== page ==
Elizabeth Vargas Talks on Camera About Battle With Alcoholism

Image: Elizabeth Vargas Talks on Camera About Battle With Alcoholism

Friday, 24 Jan 2014 11:59 AM

By Michael Mullins

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Elizabeth Vargas admitted for the first time on camera that she is an alcoholic.

In an interview with "Good Morning America" that aired Friday, Vargas, who last year entered rehab for alcoholism, said her attempts to conceal her addiction from others left her "exhausted."

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Vargas' drink of choice was reportedly wine, which she said helped her manage bouts of anxiety and stress throughout her adulthood. She frequently suffered panic attacks as a child.

"I dealt with that anxiety, and with the stress that the anxiety brought, by starting to drink," Vargas said. "Even to admit it to myself was admitting, I thought, that I was a failure."

"I started thinking, 'Well, you know, I'll only drink, you know, on weekends,'" she recalled. "'I'll only drink, you know, two glasses of wine a night. I won't drink on nights before I have to get up and do 'Good Morning America.' But those deals never work."

According to Vargas, her husband, singer-songwriter Marc Cohn with whom she has two children, refused to ignore the journalist's increasing dependence on alcohol to help her cope with life's problems.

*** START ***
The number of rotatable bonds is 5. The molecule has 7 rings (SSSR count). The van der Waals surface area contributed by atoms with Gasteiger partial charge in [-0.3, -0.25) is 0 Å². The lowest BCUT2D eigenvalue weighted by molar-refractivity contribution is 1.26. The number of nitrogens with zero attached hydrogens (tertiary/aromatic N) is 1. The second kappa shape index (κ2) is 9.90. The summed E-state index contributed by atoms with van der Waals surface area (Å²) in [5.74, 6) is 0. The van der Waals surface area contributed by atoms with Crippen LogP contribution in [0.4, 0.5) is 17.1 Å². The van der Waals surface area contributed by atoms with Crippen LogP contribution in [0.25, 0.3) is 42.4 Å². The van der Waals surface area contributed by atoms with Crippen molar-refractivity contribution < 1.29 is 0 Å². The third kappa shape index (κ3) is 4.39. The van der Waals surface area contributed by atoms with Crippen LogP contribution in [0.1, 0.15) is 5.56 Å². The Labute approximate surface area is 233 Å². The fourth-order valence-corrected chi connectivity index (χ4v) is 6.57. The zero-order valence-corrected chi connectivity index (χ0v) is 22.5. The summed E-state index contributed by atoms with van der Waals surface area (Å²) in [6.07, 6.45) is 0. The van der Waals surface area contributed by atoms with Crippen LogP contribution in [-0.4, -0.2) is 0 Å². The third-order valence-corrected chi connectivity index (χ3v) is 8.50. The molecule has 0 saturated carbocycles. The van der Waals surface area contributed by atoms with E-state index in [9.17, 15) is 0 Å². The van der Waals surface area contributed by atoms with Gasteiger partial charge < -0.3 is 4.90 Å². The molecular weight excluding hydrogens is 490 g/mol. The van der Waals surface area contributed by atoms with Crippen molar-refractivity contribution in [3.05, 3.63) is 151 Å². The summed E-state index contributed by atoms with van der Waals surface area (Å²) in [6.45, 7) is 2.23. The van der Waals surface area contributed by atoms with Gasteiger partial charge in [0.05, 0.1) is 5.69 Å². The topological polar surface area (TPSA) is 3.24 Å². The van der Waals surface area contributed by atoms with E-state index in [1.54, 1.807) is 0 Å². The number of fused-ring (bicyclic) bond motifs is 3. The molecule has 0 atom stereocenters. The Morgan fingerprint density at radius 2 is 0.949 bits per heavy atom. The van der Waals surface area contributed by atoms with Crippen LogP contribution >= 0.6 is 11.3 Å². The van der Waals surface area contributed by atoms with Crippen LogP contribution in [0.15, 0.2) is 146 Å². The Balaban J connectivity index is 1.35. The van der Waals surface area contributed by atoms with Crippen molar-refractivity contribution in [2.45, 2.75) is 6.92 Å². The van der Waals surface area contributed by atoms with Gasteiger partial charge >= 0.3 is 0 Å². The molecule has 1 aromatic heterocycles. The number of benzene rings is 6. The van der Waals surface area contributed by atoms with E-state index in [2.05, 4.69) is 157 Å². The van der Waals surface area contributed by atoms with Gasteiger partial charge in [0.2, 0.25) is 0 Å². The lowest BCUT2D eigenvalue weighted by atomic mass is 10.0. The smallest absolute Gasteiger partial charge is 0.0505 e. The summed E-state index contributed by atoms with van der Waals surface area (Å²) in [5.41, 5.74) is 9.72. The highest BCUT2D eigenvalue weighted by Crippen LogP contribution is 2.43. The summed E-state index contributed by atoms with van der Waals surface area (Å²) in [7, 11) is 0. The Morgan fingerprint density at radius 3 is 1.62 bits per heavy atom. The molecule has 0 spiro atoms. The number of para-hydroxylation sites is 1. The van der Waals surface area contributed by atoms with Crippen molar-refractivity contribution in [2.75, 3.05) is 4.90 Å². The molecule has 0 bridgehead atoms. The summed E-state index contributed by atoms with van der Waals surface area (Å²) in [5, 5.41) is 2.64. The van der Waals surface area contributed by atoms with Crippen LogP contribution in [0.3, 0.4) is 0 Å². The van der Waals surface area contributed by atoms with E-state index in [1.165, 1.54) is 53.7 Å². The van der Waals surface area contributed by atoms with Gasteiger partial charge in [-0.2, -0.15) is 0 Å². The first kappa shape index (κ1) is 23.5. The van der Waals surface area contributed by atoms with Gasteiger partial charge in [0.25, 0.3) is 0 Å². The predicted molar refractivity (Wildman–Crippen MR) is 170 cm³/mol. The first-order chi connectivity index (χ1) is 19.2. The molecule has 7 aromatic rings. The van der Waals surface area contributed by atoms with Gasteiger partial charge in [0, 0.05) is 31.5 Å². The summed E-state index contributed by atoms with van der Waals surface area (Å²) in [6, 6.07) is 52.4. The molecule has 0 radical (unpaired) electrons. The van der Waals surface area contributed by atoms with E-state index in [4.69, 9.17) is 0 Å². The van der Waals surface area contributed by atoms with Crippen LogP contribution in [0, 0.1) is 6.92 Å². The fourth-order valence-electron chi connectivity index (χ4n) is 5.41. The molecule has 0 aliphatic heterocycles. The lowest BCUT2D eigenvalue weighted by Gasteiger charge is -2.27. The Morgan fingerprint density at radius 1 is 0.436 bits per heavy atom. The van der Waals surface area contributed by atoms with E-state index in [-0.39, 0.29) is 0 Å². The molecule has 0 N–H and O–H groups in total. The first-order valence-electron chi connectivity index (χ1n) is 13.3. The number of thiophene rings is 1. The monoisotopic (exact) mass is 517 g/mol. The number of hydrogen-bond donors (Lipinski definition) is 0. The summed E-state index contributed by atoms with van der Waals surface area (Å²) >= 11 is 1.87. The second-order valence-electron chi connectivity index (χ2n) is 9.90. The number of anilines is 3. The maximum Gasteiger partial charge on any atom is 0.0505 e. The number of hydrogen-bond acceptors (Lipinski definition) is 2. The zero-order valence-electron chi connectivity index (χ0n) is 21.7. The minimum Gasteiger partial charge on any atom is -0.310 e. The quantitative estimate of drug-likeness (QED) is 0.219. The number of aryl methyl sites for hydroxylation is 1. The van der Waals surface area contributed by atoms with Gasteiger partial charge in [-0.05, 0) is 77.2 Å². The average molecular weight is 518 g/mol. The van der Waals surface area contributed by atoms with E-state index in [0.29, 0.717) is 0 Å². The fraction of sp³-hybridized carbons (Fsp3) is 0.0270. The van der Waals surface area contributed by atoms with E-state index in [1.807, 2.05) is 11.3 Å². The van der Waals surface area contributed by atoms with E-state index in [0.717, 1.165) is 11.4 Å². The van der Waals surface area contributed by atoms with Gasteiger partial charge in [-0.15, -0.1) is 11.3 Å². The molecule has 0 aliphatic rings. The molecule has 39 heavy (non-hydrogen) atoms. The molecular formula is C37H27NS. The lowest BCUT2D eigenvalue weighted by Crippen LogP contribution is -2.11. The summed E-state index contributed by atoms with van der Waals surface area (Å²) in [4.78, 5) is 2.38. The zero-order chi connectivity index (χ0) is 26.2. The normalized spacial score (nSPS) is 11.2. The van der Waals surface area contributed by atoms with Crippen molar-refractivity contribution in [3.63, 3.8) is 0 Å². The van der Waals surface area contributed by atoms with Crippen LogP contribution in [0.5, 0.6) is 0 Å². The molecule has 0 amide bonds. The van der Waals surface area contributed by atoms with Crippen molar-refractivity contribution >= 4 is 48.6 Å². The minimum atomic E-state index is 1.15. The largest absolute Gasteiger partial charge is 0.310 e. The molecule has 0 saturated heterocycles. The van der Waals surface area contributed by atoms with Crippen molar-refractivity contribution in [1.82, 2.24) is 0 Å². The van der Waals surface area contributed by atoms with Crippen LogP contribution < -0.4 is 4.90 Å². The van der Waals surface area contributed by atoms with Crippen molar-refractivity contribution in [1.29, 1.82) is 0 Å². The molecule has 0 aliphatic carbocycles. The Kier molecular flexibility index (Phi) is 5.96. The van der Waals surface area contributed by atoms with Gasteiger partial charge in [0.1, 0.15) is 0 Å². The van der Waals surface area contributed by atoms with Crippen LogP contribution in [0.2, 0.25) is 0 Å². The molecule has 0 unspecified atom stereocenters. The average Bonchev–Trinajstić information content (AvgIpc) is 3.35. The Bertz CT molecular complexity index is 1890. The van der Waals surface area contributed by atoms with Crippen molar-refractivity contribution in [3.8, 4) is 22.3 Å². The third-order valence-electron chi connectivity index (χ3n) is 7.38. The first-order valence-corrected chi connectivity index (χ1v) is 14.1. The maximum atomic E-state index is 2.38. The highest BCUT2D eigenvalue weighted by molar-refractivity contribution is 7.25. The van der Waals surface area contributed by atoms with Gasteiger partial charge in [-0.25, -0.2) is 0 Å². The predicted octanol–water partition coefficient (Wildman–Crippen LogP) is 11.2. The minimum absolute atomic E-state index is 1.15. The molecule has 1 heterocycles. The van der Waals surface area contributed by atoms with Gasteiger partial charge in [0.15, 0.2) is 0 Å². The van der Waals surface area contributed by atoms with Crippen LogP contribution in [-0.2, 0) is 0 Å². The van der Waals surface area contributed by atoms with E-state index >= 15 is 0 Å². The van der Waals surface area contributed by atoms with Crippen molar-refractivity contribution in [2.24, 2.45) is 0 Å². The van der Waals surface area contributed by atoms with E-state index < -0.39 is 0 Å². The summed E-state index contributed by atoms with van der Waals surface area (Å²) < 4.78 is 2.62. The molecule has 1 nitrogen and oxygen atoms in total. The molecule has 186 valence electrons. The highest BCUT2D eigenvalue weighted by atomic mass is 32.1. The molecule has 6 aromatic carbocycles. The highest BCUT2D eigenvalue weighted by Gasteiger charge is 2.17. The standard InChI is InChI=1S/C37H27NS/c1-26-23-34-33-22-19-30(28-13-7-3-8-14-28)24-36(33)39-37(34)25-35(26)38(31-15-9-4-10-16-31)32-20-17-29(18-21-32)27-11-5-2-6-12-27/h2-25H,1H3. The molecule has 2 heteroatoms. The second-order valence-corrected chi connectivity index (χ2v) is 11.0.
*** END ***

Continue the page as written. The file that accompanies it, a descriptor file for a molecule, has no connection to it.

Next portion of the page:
"You have a problem. You're an alcoholic," she said Cohn would tell her, adding that his words "made me really angry, really angry. But he was right."

Prior to Friday's appearance on "Good Morning America," Vargas acknowledged her alcoholism in a statement last fall but never discussed the addiction on camera.

When news first broke about her rehab, Vargas released a statement saying, "Like so many people, I am dealing with addiction."

"I am in treatment and am so thankful for the love and support of my family, friends and colleagues at ABC News," Vargas added. "Like so many others, I will deal with this challenge one day at a time. If coming forward today gives one other person the courage to seek help, I’m grateful."

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Vargas has worked at ABC News since 1996 and was considered for a time to be Peter Jennings' possible successor for the program "World News Tonight" following the anchorman's death in 2005.

Charles Gibson was eventually selected over Vargas for the show, which is currently anchored by Diane Sawyer, the Los Angeles Times noted.

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